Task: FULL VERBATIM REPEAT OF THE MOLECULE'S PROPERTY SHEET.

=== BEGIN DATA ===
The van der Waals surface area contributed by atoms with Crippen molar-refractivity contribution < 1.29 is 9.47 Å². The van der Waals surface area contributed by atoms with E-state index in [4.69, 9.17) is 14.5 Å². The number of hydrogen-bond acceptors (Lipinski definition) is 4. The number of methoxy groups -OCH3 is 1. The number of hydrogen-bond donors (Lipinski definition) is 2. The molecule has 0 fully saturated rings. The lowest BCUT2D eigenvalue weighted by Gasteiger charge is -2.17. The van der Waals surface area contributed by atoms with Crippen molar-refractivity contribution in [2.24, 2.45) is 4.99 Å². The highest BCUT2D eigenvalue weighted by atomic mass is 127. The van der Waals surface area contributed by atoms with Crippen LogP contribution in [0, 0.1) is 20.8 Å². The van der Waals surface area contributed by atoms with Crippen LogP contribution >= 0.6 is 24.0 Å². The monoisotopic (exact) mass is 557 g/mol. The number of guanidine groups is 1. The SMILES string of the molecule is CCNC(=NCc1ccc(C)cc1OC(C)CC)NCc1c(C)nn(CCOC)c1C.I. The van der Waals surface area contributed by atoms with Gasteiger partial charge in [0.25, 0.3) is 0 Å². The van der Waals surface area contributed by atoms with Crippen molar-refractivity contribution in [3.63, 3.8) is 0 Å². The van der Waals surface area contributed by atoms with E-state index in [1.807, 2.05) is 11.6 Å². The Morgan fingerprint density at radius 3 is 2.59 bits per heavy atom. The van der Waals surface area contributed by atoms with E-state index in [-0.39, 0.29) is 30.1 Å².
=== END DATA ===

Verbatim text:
The van der Waals surface area contributed by atoms with Crippen molar-refractivity contribution < 1.29 is 9.47 Å². The van der Waals surface area contributed by atoms with E-state index in [4.69, 9.17) is 14.5 Å². The number of hydrogen-bond acceptors (Lipinski definition) is 4. The number of methoxy groups -OCH3 is 1. The number of hydrogen-bond donors (Lipinski definition) is 2. The molecule has 0 fully saturated rings. The lowest BCUT2D eigenvalue weighted by Gasteiger charge is -2.17. The van der Waals surface area contributed by atoms with Crippen molar-refractivity contribution in [2.24, 2.45) is 4.99 Å². The highest BCUT2D eigenvalue weighted by atomic mass is 127. The van der Waals surface area contributed by atoms with Crippen LogP contribution in [0, 0.1) is 20.8 Å². The van der Waals surface area contributed by atoms with Crippen LogP contribution >= 0.6 is 24.0 Å². The monoisotopic (exact) mass is 557 g/mol. The number of guanidine groups is 1. The SMILES string of the molecule is CCNC(=NCc1ccc(C)cc1OC(C)CC)NCc1c(C)nn(CCOC)c1C.I. The van der Waals surface area contributed by atoms with Gasteiger partial charge in [0.25, 0.3) is 0 Å². The van der Waals surface area contributed by atoms with Crippen molar-refractivity contribution in [3.63, 3.8) is 0 Å². The van der Waals surface area contributed by atoms with E-state index in [1.807, 2.05) is 11.6 Å². The Morgan fingerprint density at radius 3 is 2.59 bits per heavy atom. The van der Waals surface area contributed by atoms with E-state index in [-0.39, 0.29) is 30.1 Å².